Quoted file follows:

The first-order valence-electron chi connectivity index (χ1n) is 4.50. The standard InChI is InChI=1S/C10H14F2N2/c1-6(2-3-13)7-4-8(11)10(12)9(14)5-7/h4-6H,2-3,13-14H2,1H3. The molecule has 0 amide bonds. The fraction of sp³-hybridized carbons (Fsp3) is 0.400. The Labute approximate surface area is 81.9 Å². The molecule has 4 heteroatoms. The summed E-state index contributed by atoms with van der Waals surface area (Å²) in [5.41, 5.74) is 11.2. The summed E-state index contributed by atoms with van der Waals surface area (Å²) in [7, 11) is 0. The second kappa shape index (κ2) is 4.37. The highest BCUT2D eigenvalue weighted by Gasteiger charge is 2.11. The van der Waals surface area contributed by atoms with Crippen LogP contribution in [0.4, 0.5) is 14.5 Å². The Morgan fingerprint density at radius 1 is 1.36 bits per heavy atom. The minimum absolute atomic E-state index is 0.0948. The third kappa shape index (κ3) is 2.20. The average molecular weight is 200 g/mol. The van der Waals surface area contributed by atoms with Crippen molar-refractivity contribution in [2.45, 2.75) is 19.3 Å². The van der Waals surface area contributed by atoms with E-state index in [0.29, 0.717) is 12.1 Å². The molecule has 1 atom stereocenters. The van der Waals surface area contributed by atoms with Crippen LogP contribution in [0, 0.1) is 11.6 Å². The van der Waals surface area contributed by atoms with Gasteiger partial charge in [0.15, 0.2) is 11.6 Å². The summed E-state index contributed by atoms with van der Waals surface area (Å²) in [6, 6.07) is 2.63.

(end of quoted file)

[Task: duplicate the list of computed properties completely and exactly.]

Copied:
The first-order valence-electron chi connectivity index (χ1n) is 4.50. The standard InChI is InChI=1S/C10H14F2N2/c1-6(2-3-13)7-4-8(11)10(12)9(14)5-7/h4-6H,2-3,13-14H2,1H3. The molecule has 0 amide bonds. The fraction of sp³-hybridized carbons (Fsp3) is 0.400. The Labute approximate surface area is 81.9 Å². The molecule has 4 heteroatoms. The summed E-state index contributed by atoms with van der Waals surface area (Å²) in [5.41, 5.74) is 11.2. The summed E-state index contributed by atoms with van der Waals surface area (Å²) in [7, 11) is 0. The second kappa shape index (κ2) is 4.37. The highest BCUT2D eigenvalue weighted by Gasteiger charge is 2.11. The van der Waals surface area contributed by atoms with Crippen LogP contribution in [0.4, 0.5) is 14.5 Å². The Morgan fingerprint density at radius 1 is 1.36 bits per heavy atom. The minimum absolute atomic E-state index is 0.0948. The third kappa shape index (κ3) is 2.20. The average molecular weight is 200 g/mol. The van der Waals surface area contributed by atoms with Crippen molar-refractivity contribution in [2.45, 2.75) is 19.3 Å². The van der Waals surface area contributed by atoms with E-state index in [0.29, 0.717) is 12.1 Å². The molecule has 1 atom stereocenters. The van der Waals surface area contributed by atoms with Crippen LogP contribution in [0, 0.1) is 11.6 Å². The van der Waals surface area contributed by atoms with Gasteiger partial charge in [0.15, 0.2) is 11.6 Å². The summed E-state index contributed by atoms with van der Waals surface area (Å²) in [6, 6.07) is 2.63.